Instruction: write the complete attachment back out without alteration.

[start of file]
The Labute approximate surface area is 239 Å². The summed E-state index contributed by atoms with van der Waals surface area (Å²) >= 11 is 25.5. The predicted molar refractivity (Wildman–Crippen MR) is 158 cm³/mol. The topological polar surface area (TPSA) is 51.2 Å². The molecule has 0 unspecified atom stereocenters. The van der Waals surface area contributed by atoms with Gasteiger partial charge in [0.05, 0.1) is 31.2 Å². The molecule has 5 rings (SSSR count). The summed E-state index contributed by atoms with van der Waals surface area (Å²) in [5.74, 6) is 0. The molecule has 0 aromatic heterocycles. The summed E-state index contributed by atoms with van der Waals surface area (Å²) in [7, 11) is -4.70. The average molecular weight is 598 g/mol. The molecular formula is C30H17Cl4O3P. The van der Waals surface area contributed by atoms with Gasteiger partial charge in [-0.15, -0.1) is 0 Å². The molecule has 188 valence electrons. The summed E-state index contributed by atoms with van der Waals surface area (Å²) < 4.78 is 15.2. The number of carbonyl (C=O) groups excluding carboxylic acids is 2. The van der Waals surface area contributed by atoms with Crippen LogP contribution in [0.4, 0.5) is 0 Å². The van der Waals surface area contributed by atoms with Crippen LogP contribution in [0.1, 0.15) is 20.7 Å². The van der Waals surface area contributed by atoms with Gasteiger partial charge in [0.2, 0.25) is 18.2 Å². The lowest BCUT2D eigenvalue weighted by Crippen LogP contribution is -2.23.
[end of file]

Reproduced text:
The Labute approximate surface area is 239 Å². The summed E-state index contributed by atoms with van der Waals surface area (Å²) >= 11 is 25.5. The predicted molar refractivity (Wildman–Crippen MR) is 158 cm³/mol. The topological polar surface area (TPSA) is 51.2 Å². The molecule has 0 unspecified atom stereocenters. The van der Waals surface area contributed by atoms with Gasteiger partial charge in [0.05, 0.1) is 31.2 Å². The molecule has 5 rings (SSSR count). The summed E-state index contributed by atoms with van der Waals surface area (Å²) in [5.74, 6) is 0. The molecule has 0 aromatic heterocycles. The summed E-state index contributed by atoms with van der Waals surface area (Å²) in [7, 11) is -4.70. The average molecular weight is 598 g/mol. The molecular formula is C30H17Cl4O3P. The van der Waals surface area contributed by atoms with Gasteiger partial charge in [-0.15, -0.1) is 0 Å². The molecule has 188 valence electrons. The summed E-state index contributed by atoms with van der Waals surface area (Å²) < 4.78 is 15.2. The number of carbonyl (C=O) groups excluding carboxylic acids is 2. The van der Waals surface area contributed by atoms with Crippen LogP contribution in [0.4, 0.5) is 0 Å². The van der Waals surface area contributed by atoms with Crippen LogP contribution in [0.1, 0.15) is 20.7 Å². The van der Waals surface area contributed by atoms with Gasteiger partial charge in [0.2, 0.25) is 18.2 Å². The lowest BCUT2D eigenvalue weighted by Crippen LogP contribution is -2.23.